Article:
Prof. Joanna Tague Advocates in Washington D.C.
In March 2018, Joanna Tague, assistant professor of history, went to Washington for an event called “Advocacy Day” to lobby on behalf of the African Studies Association (ASA) to increase federal funding for the humanities and international education.
In an article reporting her experience Tague writes, “Our task appeared monumental: we were to invite representatives to consider supporting a funding level of at least $155 million for the National Endowment for the Humanities (NEH) in the FY 2019 Interior Appropriations bill (in FY 2017, the NEH operated on a budget of $147.8 million per year, or .006% of the federal budget). State delegations were also charged with asking representatives to consider signing “Dear Colleague” letters, which asked representatives to consider supporting at least $72.16 million for International Education and Foreign Language Studies ($65.1 million for Title VI and $7.06 million for Fulbright-Hays programs) in FY 2019.”
“Much of Advocacy Day was a sprint—from the Russell Senate Office Building to any of the many other Senate and House Office buildings in order to make the next appointment. My Fitbit logged over 20,000 steps on this one day! Appointments could last anywhere from 10 to 35 minutes, one just never knew. As we walked the halls of all of these buildings, advocates from a diverse, complex mosaic of American professional and social groups lined the hallways awaiting appointments. All hoped to catch the ear of a member of Congress or staffer who might elicit true change (or maybe just the best that could be hoped for, the status quo). And yet I recall Peter, Paul, and I as a small but mighty delegation: Ohio remains one of our country’s most powerful swing states. Walking into our meetings on Capitol Hill, we felt fairly cognizant of what it means to be purple on the Hill.
I was particularly heartened by some of the questions we received from staffers—some of whom asked truly provocative questions: what prompted you to be here today, why do you want to advocate for this? These questions gave me pause and prompted our delegation’s introspection in ways I had not anticipated. They also made our interactions with staffers more spontaneous and intimate. The unexpected can happen in these meetings, as our delegation quickly learned. In one early meeting (with the deadline for the spending bill approaching the next day), one staffer asked if our delegation might not draft language about the NEH and submit it “in the next few hours?” One got the sense that change can happen at breakneck speed on Capitol Hill, that the old adage of being at the right time, in the right place still thrives.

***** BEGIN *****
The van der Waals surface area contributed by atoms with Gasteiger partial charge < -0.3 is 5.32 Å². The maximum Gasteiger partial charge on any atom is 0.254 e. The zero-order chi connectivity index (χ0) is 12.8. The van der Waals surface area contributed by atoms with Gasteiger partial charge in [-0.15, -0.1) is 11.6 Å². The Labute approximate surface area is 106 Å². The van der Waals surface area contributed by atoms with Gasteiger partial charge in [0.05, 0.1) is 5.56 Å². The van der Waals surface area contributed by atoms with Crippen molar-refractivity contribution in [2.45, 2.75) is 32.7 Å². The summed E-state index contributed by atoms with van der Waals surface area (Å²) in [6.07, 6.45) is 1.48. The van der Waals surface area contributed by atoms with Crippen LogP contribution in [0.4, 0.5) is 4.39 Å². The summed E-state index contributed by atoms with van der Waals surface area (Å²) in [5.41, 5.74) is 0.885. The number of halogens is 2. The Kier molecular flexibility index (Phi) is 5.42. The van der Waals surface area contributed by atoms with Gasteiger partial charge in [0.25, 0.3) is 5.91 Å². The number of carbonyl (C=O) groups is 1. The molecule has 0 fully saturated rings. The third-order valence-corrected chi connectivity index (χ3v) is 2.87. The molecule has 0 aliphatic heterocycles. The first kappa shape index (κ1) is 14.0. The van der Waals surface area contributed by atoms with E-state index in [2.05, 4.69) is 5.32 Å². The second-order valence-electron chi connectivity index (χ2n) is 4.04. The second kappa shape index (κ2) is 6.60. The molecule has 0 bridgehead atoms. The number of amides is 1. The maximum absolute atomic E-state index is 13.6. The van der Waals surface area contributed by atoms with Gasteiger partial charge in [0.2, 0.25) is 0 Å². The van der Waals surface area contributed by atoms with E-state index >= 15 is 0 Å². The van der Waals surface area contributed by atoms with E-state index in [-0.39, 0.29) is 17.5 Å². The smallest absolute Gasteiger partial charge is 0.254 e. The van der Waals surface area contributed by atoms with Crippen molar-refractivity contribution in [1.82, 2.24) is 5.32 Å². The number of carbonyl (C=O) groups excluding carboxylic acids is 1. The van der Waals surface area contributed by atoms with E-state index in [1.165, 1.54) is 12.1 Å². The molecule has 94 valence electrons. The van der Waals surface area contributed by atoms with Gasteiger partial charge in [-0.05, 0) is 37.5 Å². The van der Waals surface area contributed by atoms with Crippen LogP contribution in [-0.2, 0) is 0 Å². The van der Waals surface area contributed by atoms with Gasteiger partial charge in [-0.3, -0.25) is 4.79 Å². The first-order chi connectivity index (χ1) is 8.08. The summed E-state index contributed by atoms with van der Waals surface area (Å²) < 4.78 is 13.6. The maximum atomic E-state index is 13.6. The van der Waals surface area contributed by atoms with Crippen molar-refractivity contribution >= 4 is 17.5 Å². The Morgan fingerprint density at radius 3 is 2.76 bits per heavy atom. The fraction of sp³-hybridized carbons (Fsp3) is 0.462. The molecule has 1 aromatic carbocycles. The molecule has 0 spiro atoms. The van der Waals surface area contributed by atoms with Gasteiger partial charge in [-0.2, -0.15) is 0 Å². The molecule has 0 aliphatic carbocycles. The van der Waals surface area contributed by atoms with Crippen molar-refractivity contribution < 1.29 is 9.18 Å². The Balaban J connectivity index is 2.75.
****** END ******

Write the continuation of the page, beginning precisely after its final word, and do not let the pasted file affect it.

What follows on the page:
But how could we gauge the effects of our advocacy—what impact, if any, did we have? I believe our advocacy was extremely effective, as evidenced by the House Dear Colleague letters. In the days after the conference, we learned that a record-breaking number of representatives signed the House NEH Dear Colleague letter: 166 total, including 19 Republicans. This was a significant increase over last year (when 144 representatives, including 12 Republicans, signed). Similar gains occurred with the House Title VI and Fulbright-Hays Dear Colleague letter, which received 82 signers (up from 65 last year), including 3 Republicans (up from 1 last year). Then on Friday, March 23, Congress voted to approve the FY 2018 spending bill, which funds Title VI at its current level and restores funding for the Fulbright-Hays to FY 2017 levels. It also includes an increase of $3 million for the NEH for the remainder of FY 2018. In her memo to the ASA community on March 26, Suzanne Baazet, Executive Director of the ASA, called this bill a “radical shift from the funding cuts and program eliminations proposed in earlier versions of the bill.” I hope that this evidences the steps we can take to try and shape policy on Capitol Hill, and I remain hopeful that in our current political climate attempts to minimize/eradicate federal funding for the humanities via the sentimentalities of our elected officials can be swayed.”